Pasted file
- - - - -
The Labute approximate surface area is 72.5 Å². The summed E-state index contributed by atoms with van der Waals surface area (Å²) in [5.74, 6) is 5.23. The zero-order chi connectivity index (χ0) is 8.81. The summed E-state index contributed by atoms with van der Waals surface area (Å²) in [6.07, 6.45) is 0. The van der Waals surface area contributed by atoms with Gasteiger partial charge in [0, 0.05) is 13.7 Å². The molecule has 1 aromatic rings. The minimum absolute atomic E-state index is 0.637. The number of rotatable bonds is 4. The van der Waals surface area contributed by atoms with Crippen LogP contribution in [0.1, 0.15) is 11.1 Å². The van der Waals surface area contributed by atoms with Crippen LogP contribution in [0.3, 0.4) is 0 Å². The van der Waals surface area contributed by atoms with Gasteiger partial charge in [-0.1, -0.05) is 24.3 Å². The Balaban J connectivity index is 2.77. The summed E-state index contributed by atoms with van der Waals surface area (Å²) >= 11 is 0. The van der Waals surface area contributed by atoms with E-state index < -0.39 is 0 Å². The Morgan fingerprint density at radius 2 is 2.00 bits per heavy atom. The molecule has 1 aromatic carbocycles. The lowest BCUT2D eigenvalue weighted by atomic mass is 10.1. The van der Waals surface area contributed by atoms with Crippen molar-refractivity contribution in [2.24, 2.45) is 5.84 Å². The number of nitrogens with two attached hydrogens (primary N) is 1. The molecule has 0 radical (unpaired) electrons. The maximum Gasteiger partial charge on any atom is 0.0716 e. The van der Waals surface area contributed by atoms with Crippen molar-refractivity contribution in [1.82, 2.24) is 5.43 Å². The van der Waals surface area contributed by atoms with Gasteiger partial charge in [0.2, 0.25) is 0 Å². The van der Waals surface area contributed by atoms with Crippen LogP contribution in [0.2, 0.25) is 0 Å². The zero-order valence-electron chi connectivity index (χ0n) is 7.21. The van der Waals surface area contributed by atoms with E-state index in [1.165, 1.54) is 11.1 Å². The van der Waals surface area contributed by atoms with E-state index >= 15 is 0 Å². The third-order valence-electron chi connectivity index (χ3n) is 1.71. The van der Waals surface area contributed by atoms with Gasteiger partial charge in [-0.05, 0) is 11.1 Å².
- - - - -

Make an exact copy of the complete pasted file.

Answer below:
The Labute approximate surface area is 72.5 Å². The summed E-state index contributed by atoms with van der Waals surface area (Å²) in [5.74, 6) is 5.23. The zero-order chi connectivity index (χ0) is 8.81. The summed E-state index contributed by atoms with van der Waals surface area (Å²) in [6.07, 6.45) is 0. The van der Waals surface area contributed by atoms with Gasteiger partial charge in [0, 0.05) is 13.7 Å². The molecule has 1 aromatic rings. The minimum absolute atomic E-state index is 0.637. The number of rotatable bonds is 4. The van der Waals surface area contributed by atoms with Crippen LogP contribution in [0.1, 0.15) is 11.1 Å². The van der Waals surface area contributed by atoms with Crippen LogP contribution in [0.3, 0.4) is 0 Å². The van der Waals surface area contributed by atoms with Gasteiger partial charge in [-0.1, -0.05) is 24.3 Å². The Balaban J connectivity index is 2.77. The summed E-state index contributed by atoms with van der Waals surface area (Å²) >= 11 is 0. The van der Waals surface area contributed by atoms with E-state index < -0.39 is 0 Å². The Morgan fingerprint density at radius 2 is 2.00 bits per heavy atom. The molecule has 1 aromatic carbocycles. The lowest BCUT2D eigenvalue weighted by atomic mass is 10.1. The van der Waals surface area contributed by atoms with Crippen molar-refractivity contribution in [2.24, 2.45) is 5.84 Å². The number of nitrogens with two attached hydrogens (primary N) is 1. The molecule has 0 radical (unpaired) electrons. The maximum Gasteiger partial charge on any atom is 0.0716 e. The van der Waals surface area contributed by atoms with Crippen molar-refractivity contribution in [1.82, 2.24) is 5.43 Å². The van der Waals surface area contributed by atoms with Gasteiger partial charge in [0.2, 0.25) is 0 Å². The van der Waals surface area contributed by atoms with Crippen LogP contribution in [0.2, 0.25) is 0 Å². The zero-order valence-electron chi connectivity index (χ0n) is 7.21. The van der Waals surface area contributed by atoms with E-state index in [1.165, 1.54) is 11.1 Å². The van der Waals surface area contributed by atoms with E-state index >= 15 is 0 Å². The third-order valence-electron chi connectivity index (χ3n) is 1.71. The van der Waals surface area contributed by atoms with Gasteiger partial charge in [-0.05, 0) is 11.1 Å².